A bill for a law to provide for the Compulsory Treatment and Care of Victims of Gunshot in Delta State has passed through secondary reading on the floor of the State House of Assembly.
The 16-sections proposed law has the member representing Ughelli North One Constituency, Hon Charles Onyiyere as the lead sponsor with 15 others.
Leading debates on the merits of the bill at plenary presided over by the deputy speaker, Ochor Christopher Ochor, the lead sponsor and member representing Ughelli North 1 Constituency, Hon Charles Oniyere, said the proposed law is purely aimed at saving lives.
Hon Onyiyere explained that the bill seeks to make it mandatory for hospitals to receive and treat gunshot victims without questioning or asking for initial deposits and report to the nearest police station after commencing treatment.
The lawmaker emphasized that it is wrong to term anybody with gunshot wounds a criminal, saying that there is need for first-aid attention and other necessary assistance to the victim and then proper investigation.
Hon Onyiyere stated that the proposed law also provides that anyone who assists the victim should not be embarrassed or punished.
“The bill is for compulsory treatment of victims with gunshot. It is a straight forward bill. It is to save lives. You cannot term anybody with gunshot wounds as criminal. The bill is to make it compulsory to treat victims of gunshot and to render necessary assistance to victims. Anyone who assists a victim should not be punished for rendering such humanitarian service and support”, Onyiyere stated.
In their contributions to the merits of the bill, deputy majority leader, Hon Oboro Preyor, deputy chief whip, Solomon lghrakpata, member representing Ika North East, Hon Anthony Elekeokwuri and Aniocha South, Hon Austin Chikezie, described the proposed law as apt, timely and in line with constitutional provisions.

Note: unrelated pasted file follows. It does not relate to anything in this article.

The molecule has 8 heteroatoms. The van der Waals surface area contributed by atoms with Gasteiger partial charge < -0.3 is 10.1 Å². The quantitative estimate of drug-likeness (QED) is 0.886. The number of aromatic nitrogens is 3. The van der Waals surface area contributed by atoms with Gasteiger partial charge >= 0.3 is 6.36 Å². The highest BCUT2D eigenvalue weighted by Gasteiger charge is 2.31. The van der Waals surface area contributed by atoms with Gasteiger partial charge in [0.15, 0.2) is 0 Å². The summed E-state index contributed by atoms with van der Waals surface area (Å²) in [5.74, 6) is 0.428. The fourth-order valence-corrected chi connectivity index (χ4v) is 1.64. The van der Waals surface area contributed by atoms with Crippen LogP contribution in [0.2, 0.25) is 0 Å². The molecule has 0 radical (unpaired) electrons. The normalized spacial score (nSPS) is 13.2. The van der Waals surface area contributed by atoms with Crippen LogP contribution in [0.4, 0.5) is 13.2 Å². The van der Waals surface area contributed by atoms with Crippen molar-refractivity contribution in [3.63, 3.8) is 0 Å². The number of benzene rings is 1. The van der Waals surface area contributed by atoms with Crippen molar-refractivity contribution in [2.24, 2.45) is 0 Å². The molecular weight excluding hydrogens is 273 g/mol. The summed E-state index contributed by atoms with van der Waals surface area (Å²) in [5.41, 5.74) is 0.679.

The deputy majority leader, Oboro Preyor, pointed out that the security and welfare of citizens are the primary responsibilities of government, stressing the need for compulsory treatment of gunshot victims without any delay.
“Security and welfare of citizens are constitutional responsibilities of government. The bill is to make it mandatory for hospitals to treat gunshot victims immediately without any delay.
Human life is sacrosanct as no one can create life”, Preyor emphasized.
Explaining that the law is being domesticated in Delta State as it had already been enacted at the federal level, the deputy chief whip, Solomon Ighrakpata, said many victims have died while waiting for police report before treatment of victims with gun shots.
“This bill had been passed at the national level, it is just being domesticated in Delta State. Many have died while waiting for police report before treatment and other negligence of victims with gunshot wounds. This bill is aimed at addressing such ugly circumstances”, Ighrakpata stressed.
The Ika North East representative, Anthony Elekeokwuri on his part, said the bill means no harm, noting that the proposed law also provides that anyone who volunteered to assist victims with gunshot wounds should be treated with respect and not subjected to unnecessary and embarrassing interrogation in their genuine attempt to save lives.
“This bill means no harm. It is timely and apt. The purpose is to enhance good governance in Delta State. Any volunteer to assist victim of gunshot should be treated with respect and not be subjected to unnecessary interrogation and embarrassment”.
Emphasizing the many merits of the bill as highlighted by the lead sponsor, the member representing Aniocha South, Hon Austin Chikezie said it is expedient for hospitals that receive any person with gunshot wound to commence treatment and then notify security agencies and relatives within 24 hours of becoming aware of the victim’s identify.
The bill enjoyed the unanimous support of the lawmakers.
Deputy Speaker, Ochor Christopher Ochor, subsequently referred the bill to the House Committee on Rules, Business and Judicial matters for further legislative actions.